I personally asked Garine Papazian-Zohrabian for an interview after seeing that she was one of the co-signers of an immense brief submitted to the parliamentary committee on Bill 96, which was inspired by this particular research that was ignored. of the government.

The professor cannot pass this research on to MIFI to the public. However, as a researcher who continues to research these issues more deeply and insists on his academic freedom, he also cannot remain silent when he observes that what the government is proposing is contrary to the opinions of experts on the subject.

“It’s inhumane,” he said bluntly.

When some people say, “If they’re not happy, let them go back to their country or move to Ontario,” they forget that asylum seekers and refugees don’t choose to leave their country.

They did not specifically choose Quebec. They fled to the place where they would probably be accommodated, under the Geneva Convention. To be peaceful. So that their children are not in danger of death.

Forcing these people to take French courses once they arrive and imposing a six -month deadline beyond which they must understand French in order to have access to a public service is not the best way to promote their integration. Bagkos. Studies show that compulsive approaches are rather an obstacle to second language learning. A brake also on the sense of belonging of newcomers, observes the professor of psychopedagogy and andragogy.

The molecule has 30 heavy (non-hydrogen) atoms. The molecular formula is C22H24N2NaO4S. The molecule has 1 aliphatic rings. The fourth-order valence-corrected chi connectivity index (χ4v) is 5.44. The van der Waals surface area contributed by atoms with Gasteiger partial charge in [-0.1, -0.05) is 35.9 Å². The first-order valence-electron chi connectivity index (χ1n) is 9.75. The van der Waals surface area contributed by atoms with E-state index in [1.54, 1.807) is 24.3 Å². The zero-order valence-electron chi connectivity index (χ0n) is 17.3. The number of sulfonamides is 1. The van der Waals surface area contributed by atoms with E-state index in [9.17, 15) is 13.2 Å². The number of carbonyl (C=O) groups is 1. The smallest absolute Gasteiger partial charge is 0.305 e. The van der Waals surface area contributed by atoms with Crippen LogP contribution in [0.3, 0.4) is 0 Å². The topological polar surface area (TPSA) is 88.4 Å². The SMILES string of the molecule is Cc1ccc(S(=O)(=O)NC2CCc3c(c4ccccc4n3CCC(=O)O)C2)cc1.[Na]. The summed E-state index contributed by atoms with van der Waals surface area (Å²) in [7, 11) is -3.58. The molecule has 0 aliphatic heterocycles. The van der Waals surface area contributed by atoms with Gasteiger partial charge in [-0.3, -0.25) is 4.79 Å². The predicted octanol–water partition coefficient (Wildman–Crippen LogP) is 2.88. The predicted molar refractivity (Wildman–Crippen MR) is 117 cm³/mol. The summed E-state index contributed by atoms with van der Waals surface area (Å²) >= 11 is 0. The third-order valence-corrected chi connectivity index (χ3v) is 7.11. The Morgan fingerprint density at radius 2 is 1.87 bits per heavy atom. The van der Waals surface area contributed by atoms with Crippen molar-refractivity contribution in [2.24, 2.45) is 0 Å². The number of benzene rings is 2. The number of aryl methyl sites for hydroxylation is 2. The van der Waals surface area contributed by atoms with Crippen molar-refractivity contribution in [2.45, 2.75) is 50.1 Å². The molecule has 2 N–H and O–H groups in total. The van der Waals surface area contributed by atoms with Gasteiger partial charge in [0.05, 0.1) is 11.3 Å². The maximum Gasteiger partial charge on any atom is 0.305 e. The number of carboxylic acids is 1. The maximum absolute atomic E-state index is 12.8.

The first months of exile are particularly difficult for young parents, who experience intense pressure and have to take care of both the needs of their children and their elderly parents. They try their best to reconcile work, family and franchise, to send money to their loved ones there while meeting the needs of their family here. We need to address the inclusion of children in school, with their health problems. You have to deal with grief and trauma.

In such a context, some of these refugees do not enroll in French classes because they have no other choice but to work to meet needs.

That is why they have nothing physical. When they still sign up, it doesn’t get much better.

“Yes, physically there, but absent mentally. Because they are always worried about their family being left behind in a country still at war. »

Sometimes they receive a phone call in the middle of class from a relative in Syria or Congo. “They found out about someone’s death while they were in class. “My cousin was killed…” How do you want them to study? »

To further complicate matters, the francization schedule is not aligned with the school schedule. Often, the parent – usually the mother – so has no choice but to leave to feed their children at lunch time or on teaching days.

In other words, for all these reasons, these newcomers need more than six months to actually learn French. “They want to learn. They are grateful to Quebec and Canada for welcoming them. But they need time to create benchmarks to be more open to learning. »

Why does the government order studies from experts, funded with public funds, and then propose a bill that goes against their recommendations? Mystery.

At MIFI, I was told on Friday that they had not sent me the study containing Garine Papazian-Zohrabian’s recommendations. Why? Mystery.

Since the state bureaucratic machinery also has mysteries and it happens that documents are carefully filed online, I typed the name of the researcher into the search engine of the MIFI site, just in case …


I was surprised by the answer.

“Try instead: margarine. »

Mind you, that’s still a good answer for a study that’s broken. After all, why even rely on studies to advance the franchise of newcomers when you can in turn surf this old cliché of ugly aliens who refuse to integrate?